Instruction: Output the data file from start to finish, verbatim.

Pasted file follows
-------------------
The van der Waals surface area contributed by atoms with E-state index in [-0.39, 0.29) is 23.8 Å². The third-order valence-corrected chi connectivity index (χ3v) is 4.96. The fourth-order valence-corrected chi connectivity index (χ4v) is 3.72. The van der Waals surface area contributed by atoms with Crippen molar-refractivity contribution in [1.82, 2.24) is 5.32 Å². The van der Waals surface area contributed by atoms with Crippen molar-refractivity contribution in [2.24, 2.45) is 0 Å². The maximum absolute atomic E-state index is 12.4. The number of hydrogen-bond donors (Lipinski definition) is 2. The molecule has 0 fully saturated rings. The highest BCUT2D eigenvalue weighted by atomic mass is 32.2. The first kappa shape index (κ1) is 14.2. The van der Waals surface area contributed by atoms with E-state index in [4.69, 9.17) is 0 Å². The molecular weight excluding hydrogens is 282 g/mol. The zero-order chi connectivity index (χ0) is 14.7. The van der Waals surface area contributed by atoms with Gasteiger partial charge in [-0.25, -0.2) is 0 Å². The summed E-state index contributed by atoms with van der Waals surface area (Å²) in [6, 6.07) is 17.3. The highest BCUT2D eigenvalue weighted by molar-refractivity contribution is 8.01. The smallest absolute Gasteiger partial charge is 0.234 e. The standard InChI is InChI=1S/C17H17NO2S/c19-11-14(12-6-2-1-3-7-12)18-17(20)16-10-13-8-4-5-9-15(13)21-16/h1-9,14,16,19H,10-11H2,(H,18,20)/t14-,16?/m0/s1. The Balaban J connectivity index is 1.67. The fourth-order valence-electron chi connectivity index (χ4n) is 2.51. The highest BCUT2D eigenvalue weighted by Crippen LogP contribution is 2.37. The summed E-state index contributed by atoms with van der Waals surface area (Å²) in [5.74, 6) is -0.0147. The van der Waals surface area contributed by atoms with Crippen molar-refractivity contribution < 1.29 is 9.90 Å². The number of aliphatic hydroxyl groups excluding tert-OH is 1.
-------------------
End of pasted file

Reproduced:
The van der Waals surface area contributed by atoms with E-state index in [-0.39, 0.29) is 23.8 Å². The third-order valence-corrected chi connectivity index (χ3v) is 4.96. The fourth-order valence-corrected chi connectivity index (χ4v) is 3.72. The van der Waals surface area contributed by atoms with Crippen molar-refractivity contribution in [1.82, 2.24) is 5.32 Å². The van der Waals surface area contributed by atoms with Crippen molar-refractivity contribution in [2.24, 2.45) is 0 Å². The maximum absolute atomic E-state index is 12.4. The number of hydrogen-bond donors (Lipinski definition) is 2. The molecule has 0 fully saturated rings. The highest BCUT2D eigenvalue weighted by atomic mass is 32.2. The first kappa shape index (κ1) is 14.2. The van der Waals surface area contributed by atoms with E-state index in [4.69, 9.17) is 0 Å². The molecular weight excluding hydrogens is 282 g/mol. The zero-order chi connectivity index (χ0) is 14.7. The van der Waals surface area contributed by atoms with Gasteiger partial charge in [-0.25, -0.2) is 0 Å². The summed E-state index contributed by atoms with van der Waals surface area (Å²) in [6, 6.07) is 17.3. The highest BCUT2D eigenvalue weighted by molar-refractivity contribution is 8.01. The smallest absolute Gasteiger partial charge is 0.234 e. The standard InChI is InChI=1S/C17H17NO2S/c19-11-14(12-6-2-1-3-7-12)18-17(20)16-10-13-8-4-5-9-15(13)21-16/h1-9,14,16,19H,10-11H2,(H,18,20)/t14-,16?/m0/s1. The Balaban J connectivity index is 1.67. The fourth-order valence-electron chi connectivity index (χ4n) is 2.51. The highest BCUT2D eigenvalue weighted by Crippen LogP contribution is 2.37. The summed E-state index contributed by atoms with van der Waals surface area (Å²) in [5.74, 6) is -0.0147. The van der Waals surface area contributed by atoms with Crippen molar-refractivity contribution < 1.29 is 9.90 Å². The number of aliphatic hydroxyl groups excluding tert-OH is 1.